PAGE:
14.1-inch iPad might lack typical 'pro' features

14.1-inch iPad might lack typical ‘pro’ features

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iPad Air 5
The 14.1-inch iPad might have more in common with the iPad Air 5 than iPad Pro.
Photo: Apple

Surprising details leaked out about the rumored 14.1-inch iPad. Aside from its large size, the display might not include top-tier features offered by other iPad Pro models, like a very fast refresh rate.

These might be an attempt by Apple to control the price of the extra-large tablet.

14.1-inch iPad lack ProMotion and mini-LED

Analyst Ross Young recently broke the news that a 14.1-inch iPad is coming in early 2023. The device, even larger than the current 12.9-inch iPad Pro, would likely appeal to mobile professionals and students who use a tablet as their primary computer.

But Young now has some fresh details from his sources in Apple’s supply chain, and they could disappoint some potential buyers.

Most notably, he says via Twitter the screen will “not likely be ProMotion.” If true, that means the display will not have a 120Hz refresh rate, a signature feature of the iPad Pro line.

The analyst is also being told the 14.1-inch iPad will not have a mini-LED display, just standard LED backlights for its LCD. The current 12.9-inch iPad Pro has mini-LED but the 11-inch version does not.

In mini-LED screens, thousands of tiny LEDs to provide a backlight that can illuminate very specific areas. The result is higher contrast, blacker blacks, improved brightness and better power efficiency over standard LED backlighting.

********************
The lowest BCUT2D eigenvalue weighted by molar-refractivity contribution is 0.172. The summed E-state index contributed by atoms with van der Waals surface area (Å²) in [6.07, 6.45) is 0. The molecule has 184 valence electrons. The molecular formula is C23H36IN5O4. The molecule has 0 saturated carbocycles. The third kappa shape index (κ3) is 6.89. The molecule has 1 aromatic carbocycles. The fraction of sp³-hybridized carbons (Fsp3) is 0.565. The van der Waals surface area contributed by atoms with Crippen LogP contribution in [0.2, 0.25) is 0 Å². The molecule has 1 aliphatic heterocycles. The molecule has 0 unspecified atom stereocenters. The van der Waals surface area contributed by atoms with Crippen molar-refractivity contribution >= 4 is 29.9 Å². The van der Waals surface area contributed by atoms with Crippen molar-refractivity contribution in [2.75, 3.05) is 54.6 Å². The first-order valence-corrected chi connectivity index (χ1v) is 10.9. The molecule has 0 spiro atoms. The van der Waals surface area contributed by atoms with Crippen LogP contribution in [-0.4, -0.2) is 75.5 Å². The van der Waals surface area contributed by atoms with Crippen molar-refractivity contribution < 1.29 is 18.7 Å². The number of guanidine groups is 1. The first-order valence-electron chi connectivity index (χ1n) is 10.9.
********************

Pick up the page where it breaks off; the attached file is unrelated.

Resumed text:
Without ProMotion or mini-LED, Young says, “it won’t likely be an iPad Pro, just an iPad.” He reiterated his earlier prediction that the tablet, whatever it’s called, will be out in the first quarter of 2023.

Young is a display expert with contacts in companies that supply screens to Apple. These have enabled him to make some very accurate predictions.

Keeping cost under control

Apple not including a top-tier screen in the 14.1-inch iPad could be about cost. The 12.9-inch iPad Pro starts at $1099. A larger display will inevitably push that price up. By using a less expensive LCD, the increase might not increase the cost of the device beyond too many buyers’ ability to pay.

As Young pointed out, a standard 60Hz 14.1-inch screen isn’t expensive. “Panel prices are really cheap and getting cheaper, so it won’t cost much more than the 10.2″,” he said on Twitter.